FIG. 2 is a diagram of the energetic transitions of the fluorescent doping substance in a fiber of the type to be used for an amplifier according to the diagram shown in FIG. 1, which transitions are adapted to generate a stimulated (laser) emission at a transmission signal;
FIG. 3 is a diagram of the stimulated emission curve of a silica-based optical fiber, with Er3+ ;
FIG. 4 is an enlarged diagrammatic view of an optical amplifier in accordance with the invention;
FIG. 5 is a sectional view of the active fiber of the amplifier taken along line V--V in FIG. 4;
FIG. 6 is a graph of the light propagation constants in the active fiber cores according to the invention depending upon the wavelength;
FIG. 7 is a diagram of a fiber portion in accordance with the invention showing the periodic variation curve of the luminous power between the two cores;
FIG. 8 is a cross section of an optical fibre structure in an alternative embodiment, having an amplifying core and an attenuating core in a common cladding, with different diameters;
FIG. 9 schematically shows the refractive index profile of the two cores of the fiber of FIG. 8;
FIG. 10 shows the spectral gain profile of the amplifying core of the fiber of FIG. 8;
FIG. 11 is the attenuation profile of the attenuating core of the fiber of FIG. 8;
FIG. 12 is the coupling profile of the two cores;
FIG. 13 is the power transfer profile.
In order to amplify optical telecommunication signals, fiber-made amplifiers can be suitably used; the structure of these amplifiers is diagrammatically shown in FIG. 1 where reference 1 denotes an optical telecommunication fiber, to which a transmission signal is sent which has a wavelength λs and is generated by a signal emission laser 2.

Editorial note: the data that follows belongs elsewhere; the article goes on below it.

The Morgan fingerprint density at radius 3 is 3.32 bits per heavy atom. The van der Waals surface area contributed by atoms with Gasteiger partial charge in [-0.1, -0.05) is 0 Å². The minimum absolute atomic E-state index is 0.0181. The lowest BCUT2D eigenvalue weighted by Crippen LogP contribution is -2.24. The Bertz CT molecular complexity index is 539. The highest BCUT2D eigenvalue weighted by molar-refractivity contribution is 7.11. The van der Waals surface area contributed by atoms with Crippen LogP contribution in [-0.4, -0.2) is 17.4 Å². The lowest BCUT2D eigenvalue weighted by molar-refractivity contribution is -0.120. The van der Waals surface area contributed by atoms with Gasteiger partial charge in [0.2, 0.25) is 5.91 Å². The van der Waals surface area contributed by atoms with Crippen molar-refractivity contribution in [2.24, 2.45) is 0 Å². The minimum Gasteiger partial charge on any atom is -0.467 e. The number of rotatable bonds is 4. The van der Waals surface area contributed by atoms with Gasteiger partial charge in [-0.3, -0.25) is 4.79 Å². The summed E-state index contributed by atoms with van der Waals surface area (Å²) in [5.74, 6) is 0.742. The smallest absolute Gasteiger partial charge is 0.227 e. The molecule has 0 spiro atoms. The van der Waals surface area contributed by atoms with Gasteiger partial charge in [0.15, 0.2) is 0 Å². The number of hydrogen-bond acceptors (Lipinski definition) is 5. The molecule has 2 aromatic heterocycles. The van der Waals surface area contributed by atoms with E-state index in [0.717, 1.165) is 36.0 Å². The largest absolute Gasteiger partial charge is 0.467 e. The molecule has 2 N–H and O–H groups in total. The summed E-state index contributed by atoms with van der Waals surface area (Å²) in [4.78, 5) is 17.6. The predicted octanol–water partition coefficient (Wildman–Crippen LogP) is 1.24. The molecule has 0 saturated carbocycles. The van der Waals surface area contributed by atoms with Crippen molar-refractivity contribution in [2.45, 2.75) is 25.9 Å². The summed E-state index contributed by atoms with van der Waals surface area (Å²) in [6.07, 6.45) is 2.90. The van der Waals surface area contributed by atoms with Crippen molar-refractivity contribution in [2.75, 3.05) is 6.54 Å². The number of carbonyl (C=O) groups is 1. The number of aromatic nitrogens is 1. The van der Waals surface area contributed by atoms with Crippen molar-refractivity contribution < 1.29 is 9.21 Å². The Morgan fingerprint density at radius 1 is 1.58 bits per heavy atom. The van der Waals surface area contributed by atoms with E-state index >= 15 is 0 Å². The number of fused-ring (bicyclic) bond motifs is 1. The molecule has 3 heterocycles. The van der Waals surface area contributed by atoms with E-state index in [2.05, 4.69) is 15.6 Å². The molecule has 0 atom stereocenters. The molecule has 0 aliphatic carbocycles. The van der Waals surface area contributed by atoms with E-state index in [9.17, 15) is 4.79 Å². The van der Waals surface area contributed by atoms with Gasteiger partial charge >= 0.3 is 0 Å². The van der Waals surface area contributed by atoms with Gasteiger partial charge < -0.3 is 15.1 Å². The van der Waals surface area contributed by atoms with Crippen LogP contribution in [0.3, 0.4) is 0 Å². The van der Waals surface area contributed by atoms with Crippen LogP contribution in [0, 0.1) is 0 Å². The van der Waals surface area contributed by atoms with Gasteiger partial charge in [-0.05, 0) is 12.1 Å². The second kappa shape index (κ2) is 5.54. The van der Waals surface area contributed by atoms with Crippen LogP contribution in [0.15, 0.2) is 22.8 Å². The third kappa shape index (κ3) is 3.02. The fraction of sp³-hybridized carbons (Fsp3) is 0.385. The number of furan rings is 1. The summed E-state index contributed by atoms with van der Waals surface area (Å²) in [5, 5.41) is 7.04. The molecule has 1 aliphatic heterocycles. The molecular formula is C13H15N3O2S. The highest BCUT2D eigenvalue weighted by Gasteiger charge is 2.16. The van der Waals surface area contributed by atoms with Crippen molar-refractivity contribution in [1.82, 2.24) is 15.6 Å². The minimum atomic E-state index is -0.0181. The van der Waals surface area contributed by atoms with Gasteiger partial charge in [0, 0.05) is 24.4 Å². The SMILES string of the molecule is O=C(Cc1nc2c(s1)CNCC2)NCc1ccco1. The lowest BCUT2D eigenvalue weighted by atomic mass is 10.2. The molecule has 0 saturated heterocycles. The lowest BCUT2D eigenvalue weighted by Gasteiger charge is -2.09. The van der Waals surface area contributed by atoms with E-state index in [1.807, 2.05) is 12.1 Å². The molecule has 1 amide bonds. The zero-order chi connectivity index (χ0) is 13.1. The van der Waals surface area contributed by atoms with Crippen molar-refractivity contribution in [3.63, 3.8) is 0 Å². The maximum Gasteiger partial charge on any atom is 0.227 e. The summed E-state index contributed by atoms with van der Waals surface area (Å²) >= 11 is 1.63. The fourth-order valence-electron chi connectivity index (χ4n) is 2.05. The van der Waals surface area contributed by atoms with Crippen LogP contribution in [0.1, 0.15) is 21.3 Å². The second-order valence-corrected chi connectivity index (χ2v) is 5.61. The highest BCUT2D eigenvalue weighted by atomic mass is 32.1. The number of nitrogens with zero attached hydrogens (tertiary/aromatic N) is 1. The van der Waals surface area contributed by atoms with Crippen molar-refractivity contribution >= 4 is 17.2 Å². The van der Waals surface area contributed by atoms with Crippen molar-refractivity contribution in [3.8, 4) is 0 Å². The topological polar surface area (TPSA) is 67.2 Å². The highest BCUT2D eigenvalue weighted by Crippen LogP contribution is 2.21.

Said signal, which attenuates after a certain line length, is sent to a dichroic coupler 3 where it is joined on a sole outgoing fiber 4, to a pumping signal having a wavelength λp and generated by a pumping laser emitter 5.
An active fiber 6, connected to the fiber 4 coming out of the coupler, constitutes the signal amplifying element which is then introduced into the line fiber 7 in order to go on towards its destination.
For the accomplishment of the active fiber 6 constituting the amplifying element in the unit, according to a preferred embodiment of the invention it is convenient to use a silica-based optical fiber doped with Er2 O3 which allows an advantageous amplification of the transmission signal to be achieved by exploiting the laser transitions of erbium.
The desired refraction index profile in the fiber is conveniently obtained with a doping with germania or alumina.
As shown in the diagram in FIG. 2 relating to a fiber of the specified type and symbolically showing the available energetic states for an erbium ion in solution in the fiber silica-based matrix, the introduction into the active fiber of a luminous power at the pumping wavelength λp, lower than the transmission signal wavelength λs, brings a certain number of Er3+ ions present in the fiber glass matrix as doping substance to an "excited" energetic state 8, hereinafter referred to as "pumping" band, from which state ions spontaneously decay to an energetic level 9 constituting the laser emission level.
In the laser emission level 9 Er3+ ions can stand for a relatively long time before undergoing a spontaneous transition up to a base level 10.
It is known that while the transition from band 8 to level 9 is associated with a thermal-type emission, which is dispersed to the outside of the fiber (phonon radiation), the transition from level 9 to the base level 10 generates a luminous emission at a wavelength corresponding to the magnetic value of the laser emission level 9.
In a fiber containing a high amount of ions at the laser emission level is passed through by a signal having a wavelength corresponding to such emission level, the signal causes the stimulated transition of the concerned ions from the emission state to the base state before the spontaneous decay thereof, through a cascade phenomenon producing the emission of a greatly amplified transmission signal at the output of the active fiber.
In the absence of the transmission signal the spontaneous decay from the laser emission states, which represent a discrete function typical of each substance, gives rise to a luminosity having peaks at different frequencies corresponding to the available levels.